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Third Omicron wave will bring an onslaught of new COVID-19 patients by end of July: new expert report

A predicted rise in cases driven by BA.4 and BA.5 subvariants could see 40 to 60 new hospital admissions per day

By Brishti Basu
July 14, 2022
Latest News
News
Based on facts either observed and verified firsthand by the reporter, or reported and verified from knowledgeable sources.

Third Omicron wave will bring an onslaught of new COVID-19 patients by end of July: new expert report

A predicted rise in cases driven by BA.4 and BA.5 subvariants could see 40 to 60 new hospital admissions per day

By Brishti Basu
Jul 14, 2022
Photo: Jimmy Thomson / Capital Daily
Photo: Jimmy Thomson / Capital Daily
Latest News
News
Based on facts either observed and verified firsthand by the reporter, or reported and verified from knowledgeable sources.

Third Omicron wave will bring an onslaught of new COVID-19 patients by end of July: new expert report

A predicted rise in cases driven by BA.4 and BA.5 subvariants could see 40 to 60 new hospital admissions per day

By Brishti Basu
July 14, 2022
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Third Omicron wave will bring an onslaught of new COVID-19 patients by end of July: new expert report
Photo: Jimmy Thomson / Capital Daily

The third Omicron wave is here and quickly gaining traction—that's the key message of a new report released on Wednesday by the BC COVID-19 Modelling Group, an independent group of researchers and data scientists who have been compiling data-driven reports about the pandemic since April 2021. 

The report highlights the various factors that determine how this wave, driven by the BA.4 and BA.5 Omicron subvariants, will impact BC.

It predicts a rise in hospitalizations in the coming weeks.

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PCR testing is almost nonexistent for most people, making tracking the spread extremely challenging. So the modelling group extrapolates the number of cases among the most reliably tested population—people aged 70+. They use the growth rate among that population to estimate how the virus is spreading.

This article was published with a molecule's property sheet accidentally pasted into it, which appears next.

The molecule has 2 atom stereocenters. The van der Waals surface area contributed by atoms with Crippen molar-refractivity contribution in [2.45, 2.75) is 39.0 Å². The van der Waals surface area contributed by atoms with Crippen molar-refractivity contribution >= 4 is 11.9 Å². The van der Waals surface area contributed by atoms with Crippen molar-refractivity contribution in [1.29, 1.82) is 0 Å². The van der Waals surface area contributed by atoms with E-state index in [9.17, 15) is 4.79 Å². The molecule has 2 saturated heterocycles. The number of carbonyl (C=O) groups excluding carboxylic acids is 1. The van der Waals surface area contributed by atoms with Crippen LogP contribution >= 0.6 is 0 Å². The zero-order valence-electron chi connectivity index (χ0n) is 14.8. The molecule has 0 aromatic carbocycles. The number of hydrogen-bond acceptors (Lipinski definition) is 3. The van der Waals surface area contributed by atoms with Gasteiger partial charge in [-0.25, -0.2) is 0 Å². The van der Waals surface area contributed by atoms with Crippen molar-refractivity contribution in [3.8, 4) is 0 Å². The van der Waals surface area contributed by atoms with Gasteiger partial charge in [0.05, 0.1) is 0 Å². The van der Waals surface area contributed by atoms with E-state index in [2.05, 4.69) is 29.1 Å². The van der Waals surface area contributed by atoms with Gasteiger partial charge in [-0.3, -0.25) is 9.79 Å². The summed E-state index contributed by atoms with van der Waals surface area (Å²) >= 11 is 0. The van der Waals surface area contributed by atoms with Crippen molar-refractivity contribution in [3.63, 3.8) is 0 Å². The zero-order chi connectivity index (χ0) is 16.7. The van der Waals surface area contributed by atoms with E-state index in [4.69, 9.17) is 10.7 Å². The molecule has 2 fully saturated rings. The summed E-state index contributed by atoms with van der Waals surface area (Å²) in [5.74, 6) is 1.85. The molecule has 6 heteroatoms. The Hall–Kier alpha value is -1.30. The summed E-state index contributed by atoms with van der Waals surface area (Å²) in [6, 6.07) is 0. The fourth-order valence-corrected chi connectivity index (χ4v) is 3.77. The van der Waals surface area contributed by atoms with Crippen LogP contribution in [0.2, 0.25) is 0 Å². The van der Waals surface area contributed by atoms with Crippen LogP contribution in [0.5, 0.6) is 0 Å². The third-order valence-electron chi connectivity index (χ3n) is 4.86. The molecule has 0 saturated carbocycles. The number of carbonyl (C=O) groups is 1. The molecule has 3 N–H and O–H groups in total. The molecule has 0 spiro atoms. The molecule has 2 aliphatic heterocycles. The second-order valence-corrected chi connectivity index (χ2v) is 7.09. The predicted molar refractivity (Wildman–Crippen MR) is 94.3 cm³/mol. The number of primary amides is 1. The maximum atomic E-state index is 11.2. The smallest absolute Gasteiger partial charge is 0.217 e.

Their models show that cases driven by BA.4 and BA.5, are currently doubling every 11 days among people older than 70, with a growth rate of 6.1% per day. Across Canada, federal data shows the two new variants are spreading at a rate of 8.4% to 12% faster than the BA.2 variant per day. 

The good news in the fight against these new variants, according to the modelling group, is blood sample data showing that, as of May, a lot of people already have antibodies from previous infections or from being vaccinated. The bad news, as we reported on June 30, is BA.4 and BA.5 are able to evade much of these antibodies, and immunity from BA.2 infection could be cut in half 80 to 160 days after infection. 

With this wave of the pandemic, it’s also particularly difficult to predict how far hospitalizations will rise, according to modelling group member Dr. Dean Karlen, because we don’t yet know how fast immunity is waning from the most recent wave of infections.

Karlen’s models can’t accurately tell us whether an infection leads to hospitalization, ever since BC stopped tracking cases through PCR testing last year. It uses the assumption that a BA.4 or BA.5 infection will act like the original Omicron strain—about 35% less likely to lead to hospitalization than the Delta variant.